It's the time of year when parents who have school-age children are in back-to-school mode. But not only should we be thinking about preparing our children for a new school year, we should also think how we can best plan our own schedule.
As a fervent supporter of parent engagement in education, it's very easy for me to say that all parents should be actively involved in their children's schools, become active members of PTA, and attend board of education meetings regularly. We know that doesn't happen. In fact, I have attended meetings where fewer than 10 parents were present -- out of a potential 20,000!
Today's parents are stressed and scheduled to the limit. Parents who work long hours are not available during the day, and may not be inclined to leave home in the evening. So what's a concerned parent to do?
Cindy Krischer Goodman, a columnist for the Miami Herald, recently interviewed teachers to get advice about how working parents can remain engaged in their children's education. Here are some of their suggestions for the overburdened parent:
• Communicating with your child's teacher via email or phone.
• Making every effort to attend parent/teacher conferences.
• Setting aside one day or evening to be present, such as chaperoning a field trip or attending an evening program.
• Checking your child's work folder on a regular basis.
• Reading with your child.
• Reviewing your child's homework every night.
• Monitoring middle school students' agendas and teachers' websites.
• Checking high school students' electronic grade books regularly, and communicating with teachers if there's a problem.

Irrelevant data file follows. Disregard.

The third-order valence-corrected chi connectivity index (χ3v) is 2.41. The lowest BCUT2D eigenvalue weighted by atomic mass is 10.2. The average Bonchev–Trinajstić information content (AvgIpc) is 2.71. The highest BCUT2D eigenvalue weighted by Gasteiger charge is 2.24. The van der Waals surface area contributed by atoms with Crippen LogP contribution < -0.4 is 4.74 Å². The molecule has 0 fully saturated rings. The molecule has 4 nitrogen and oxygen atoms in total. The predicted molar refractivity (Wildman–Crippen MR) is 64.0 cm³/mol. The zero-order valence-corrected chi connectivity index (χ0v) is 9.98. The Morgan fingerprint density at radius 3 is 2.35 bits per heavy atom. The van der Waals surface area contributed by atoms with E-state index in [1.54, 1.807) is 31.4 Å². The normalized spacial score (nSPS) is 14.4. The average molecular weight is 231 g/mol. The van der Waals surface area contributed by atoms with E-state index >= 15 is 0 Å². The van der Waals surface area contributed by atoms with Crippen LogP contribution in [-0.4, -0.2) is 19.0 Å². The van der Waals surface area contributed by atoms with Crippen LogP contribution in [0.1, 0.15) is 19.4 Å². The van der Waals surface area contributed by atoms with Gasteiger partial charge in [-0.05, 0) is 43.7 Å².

Additionally, Goodman offers tips that have worked for her on her Work/Life Balancing Act blog. Here are some of them:
• Merge the school calendar into your work calendar so you can plan ahead for days off and half-days.
• Take your vacations during school holidays and use personal days for special events at school.
• Stock up on extra school supplies at the start of the school year so you won't have to make emergency shopping visits after a hard day on the job.
• Get rid of the clutter as soon as it comes into the house.
• Establish a simple system by the door to assist you in remembering what is needed for each day, e.g., musical instrument for lessons, sneakers for gym. Have a receptacle there so you can leave the items you need in plain sight.
To be engaged, working parents also need to know what's going on in the school and in the district. Here is my list:
• Become intimately familiar with your school, school district and PTA websites.
• PTA websites should give you the names of the PTA officers, meeting and event information, and issues for which the PTA is advocating.
• PTA presidents are a great source of information, so keep in touch with them if you can't attend meetings.
• School and district websites should give you the names and contact information of all the important players from teachers to board members. You should be able to find important dates, time schedules, meeting information and minutes, policies, procedures and news.
• If you want to find out about the burning issues and controversies in your district with all sides represented, learn whether there are local weekly newspapers or online media outlets such as the Patch that cover your schools. They generally send a reporter to every board meeting and write about it.